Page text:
Category Ecclesiology

A Free Bible; A Free Church; Only If the Church Can Deconflate Her Self Understanding From Jesus’s Voice And Reality

There seem to be magisteriums everywhere; interpretive that is—something Christian Smith identified as Pervasive Interpretive Pluralism. It is the saddling of Holy Scripture with certain authoritative church structures—such as we find in Roman Catholicism, or Eastern Orthodoxy—or certain authoritative confessional/catechetical structures (again funded by a certain theory of ecclesial authority found in many of the […]

One Flew Over the Cuckoo’s Nest Theology: Deus Dixit, God-Has-Spoken Theology Versus Aaron’s Golden-Calf Theology

In Karl Barth’s Göttingen Dogmatics he has a whole section titled Deus Dixit (lat. God has spoken). As a section prologue he writes: Christian preachers dare to speak about God. The permission and requirement to do so can rest only on their adoption of the witness of the prophets and apostles that underlies the church, […]

A Genuinely Protestant-evangelical Ecclesiology as Corrective to the Current Resourcement Movement in the North American evangelical and Reformed Churches

I just recently attended a theology conference sponsored by the Davenant Institute. The Davenant Institute is an institute that seeks to provide resources, from the classically Reformed tradition, for the renewal of the church. Attending the conference they put on here in Portland, OR reminded me once again of how important ecclesiological consideration is; and […]

What Kind of Church Culture Can Produce a Declaration like the Nashville Statement? Bearing Witness to Ourselves Rather than to Jesus Christ

I have had a chance, as the day unfolded, to reflect further on the so called Nashville Statement; the statement that a hundred and fifty evangelical signatories signed their names to. It seems to be their attempt to draw a line in the sand in regard to what they see as a pressing problem for […]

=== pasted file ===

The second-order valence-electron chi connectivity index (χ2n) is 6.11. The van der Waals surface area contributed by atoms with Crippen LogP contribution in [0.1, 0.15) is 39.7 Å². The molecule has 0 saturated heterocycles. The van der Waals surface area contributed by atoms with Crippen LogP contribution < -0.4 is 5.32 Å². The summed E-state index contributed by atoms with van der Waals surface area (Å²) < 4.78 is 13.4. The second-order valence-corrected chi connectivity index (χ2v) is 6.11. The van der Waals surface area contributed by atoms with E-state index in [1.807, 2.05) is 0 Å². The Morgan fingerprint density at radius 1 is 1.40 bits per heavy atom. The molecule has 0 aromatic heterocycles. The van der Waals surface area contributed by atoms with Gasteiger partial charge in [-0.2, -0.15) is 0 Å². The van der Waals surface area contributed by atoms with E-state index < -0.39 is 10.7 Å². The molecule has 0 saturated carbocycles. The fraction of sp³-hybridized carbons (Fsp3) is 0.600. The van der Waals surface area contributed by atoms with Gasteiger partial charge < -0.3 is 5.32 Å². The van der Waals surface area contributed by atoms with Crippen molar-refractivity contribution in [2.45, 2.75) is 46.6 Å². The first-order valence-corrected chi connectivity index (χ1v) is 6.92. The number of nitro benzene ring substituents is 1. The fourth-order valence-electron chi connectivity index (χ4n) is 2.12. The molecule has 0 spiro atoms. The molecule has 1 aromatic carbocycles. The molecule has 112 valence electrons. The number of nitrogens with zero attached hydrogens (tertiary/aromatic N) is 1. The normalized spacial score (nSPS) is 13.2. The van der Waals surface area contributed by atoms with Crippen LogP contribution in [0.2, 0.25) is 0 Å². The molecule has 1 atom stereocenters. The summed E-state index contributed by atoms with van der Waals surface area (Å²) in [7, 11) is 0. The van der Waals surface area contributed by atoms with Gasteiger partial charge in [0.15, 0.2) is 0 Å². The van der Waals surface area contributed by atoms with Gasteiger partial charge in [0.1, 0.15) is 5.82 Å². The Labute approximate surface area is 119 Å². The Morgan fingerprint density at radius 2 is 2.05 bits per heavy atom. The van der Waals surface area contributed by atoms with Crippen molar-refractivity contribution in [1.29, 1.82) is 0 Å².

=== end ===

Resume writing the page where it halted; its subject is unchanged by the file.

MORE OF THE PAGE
Apostolic Succession, Theories of Ecclesial Authority, and Biblical Exegesis: Miscellanies

As I noted on my FaceBook wall I am planning on writing a mini-exegetical paper on the doctrine of Apostolic Succession, as held to by both Roman Catholics and the Eastern Orthodox in their own respective and distinct ways (i.e. please don’t think I’m assuming that RC and EO are just different sides of the […]

Level I and Level II orthodoxy: Reflections on Ecumenicism and “Catholicity Building”

*A post I originally wrote in 2008; I wasn’t an Evangelical Calvinist at this point, only seminally (and unconsciously). But I still think there are some good points here, particularly with reference to the quote I provide from my former undergrad professor Dr. Rex Koivisto. I would rewrite much of my own comments here, but […]

‘The Greatest Threat to Faith Today is not Hedonism but Distraction’: ‘Being Human’

The following quote from Andrew Sullivan[1] might sound, at a theological level, rather pelagian; but I think it represents some rather good cultural commentary on where the church is at in the 21st century—particularly for those of us in low church North American evangelicalism. Sullivan’s article, from which the following quote is taken, is a […]

Who is the AntiChrist? Post Reformed orthodoxy’s Answer and Other Traditions

Eschatology in the realm of systematic theology often means something different from eschatology within a biblical exegetical frame of things. Maybe it isn’t that it means something different, per se, but its focus is broader and more hermeneutical; i.e. it doesn’t necessarily get into the nitty gritty exegetical minutiae of trying to figure out what […]

The Intellectual and Social Seed-bed of Secularism-Pluralism in the West is the Church

I have always found it intriguing—insofar as I have known about this relationship—the relationship between secularism, pluralism, and scientism, with its intellectual origins within Protestantism. In Kurt Anders Richardson’s book Reading Karl Barth: New Directions For North American Theology, he offers a good sketch of this that I thought I would share with you all. […]

Sanctorum Communio, The Communion of the Saints and being catholic Thinkers

A week ago today I was in a funky mood, and wrote a blog post called Doubting the Theologians and Biblical Interpretation. I was lamenting what I see as undue license being given to theologians or biblical exegetes in our reading of the text of Holy Scripture; I still have this concern (the whole reader […]